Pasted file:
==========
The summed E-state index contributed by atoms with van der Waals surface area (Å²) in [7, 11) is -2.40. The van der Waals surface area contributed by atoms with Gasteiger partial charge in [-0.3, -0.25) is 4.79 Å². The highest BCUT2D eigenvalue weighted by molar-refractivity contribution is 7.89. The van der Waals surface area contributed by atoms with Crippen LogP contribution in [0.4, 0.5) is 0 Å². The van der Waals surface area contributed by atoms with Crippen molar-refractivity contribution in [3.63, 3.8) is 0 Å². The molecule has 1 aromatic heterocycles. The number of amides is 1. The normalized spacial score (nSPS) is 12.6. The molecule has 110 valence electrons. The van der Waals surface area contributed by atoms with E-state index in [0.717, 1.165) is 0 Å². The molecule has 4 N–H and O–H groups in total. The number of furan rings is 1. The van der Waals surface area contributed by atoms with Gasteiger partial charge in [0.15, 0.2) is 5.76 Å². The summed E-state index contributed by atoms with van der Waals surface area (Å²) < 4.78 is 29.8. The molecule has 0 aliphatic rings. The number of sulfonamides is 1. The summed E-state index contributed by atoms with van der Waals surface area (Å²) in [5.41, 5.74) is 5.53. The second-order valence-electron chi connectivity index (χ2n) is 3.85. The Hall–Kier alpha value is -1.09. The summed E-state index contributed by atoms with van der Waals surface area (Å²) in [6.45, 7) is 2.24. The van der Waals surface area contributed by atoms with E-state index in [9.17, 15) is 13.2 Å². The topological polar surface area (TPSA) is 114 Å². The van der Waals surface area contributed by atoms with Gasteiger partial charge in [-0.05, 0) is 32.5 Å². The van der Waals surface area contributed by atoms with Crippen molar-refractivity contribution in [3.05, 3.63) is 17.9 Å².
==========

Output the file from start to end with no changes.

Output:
The summed E-state index contributed by atoms with van der Waals surface area (Å²) in [7, 11) is -2.40. The van der Waals surface area contributed by atoms with Gasteiger partial charge in [-0.3, -0.25) is 4.79 Å². The highest BCUT2D eigenvalue weighted by molar-refractivity contribution is 7.89. The van der Waals surface area contributed by atoms with Crippen LogP contribution in [0.4, 0.5) is 0 Å². The van der Waals surface area contributed by atoms with Crippen molar-refractivity contribution in [3.63, 3.8) is 0 Å². The molecule has 1 aromatic heterocycles. The number of amides is 1. The normalized spacial score (nSPS) is 12.6. The molecule has 110 valence electrons. The van der Waals surface area contributed by atoms with E-state index in [0.717, 1.165) is 0 Å². The molecule has 4 N–H and O–H groups in total. The number of furan rings is 1. The van der Waals surface area contributed by atoms with Gasteiger partial charge in [0.15, 0.2) is 5.76 Å². The summed E-state index contributed by atoms with van der Waals surface area (Å²) < 4.78 is 29.8. The molecule has 0 aliphatic rings. The number of sulfonamides is 1. The summed E-state index contributed by atoms with van der Waals surface area (Å²) in [5.41, 5.74) is 5.53. The second-order valence-electron chi connectivity index (χ2n) is 3.85. The Hall–Kier alpha value is -1.09. The summed E-state index contributed by atoms with van der Waals surface area (Å²) in [6.45, 7) is 2.24. The van der Waals surface area contributed by atoms with E-state index in [9.17, 15) is 13.2 Å². The topological polar surface area (TPSA) is 114 Å². The van der Waals surface area contributed by atoms with Gasteiger partial charge in [-0.05, 0) is 32.5 Å². The van der Waals surface area contributed by atoms with Crippen molar-refractivity contribution in [3.05, 3.63) is 17.9 Å².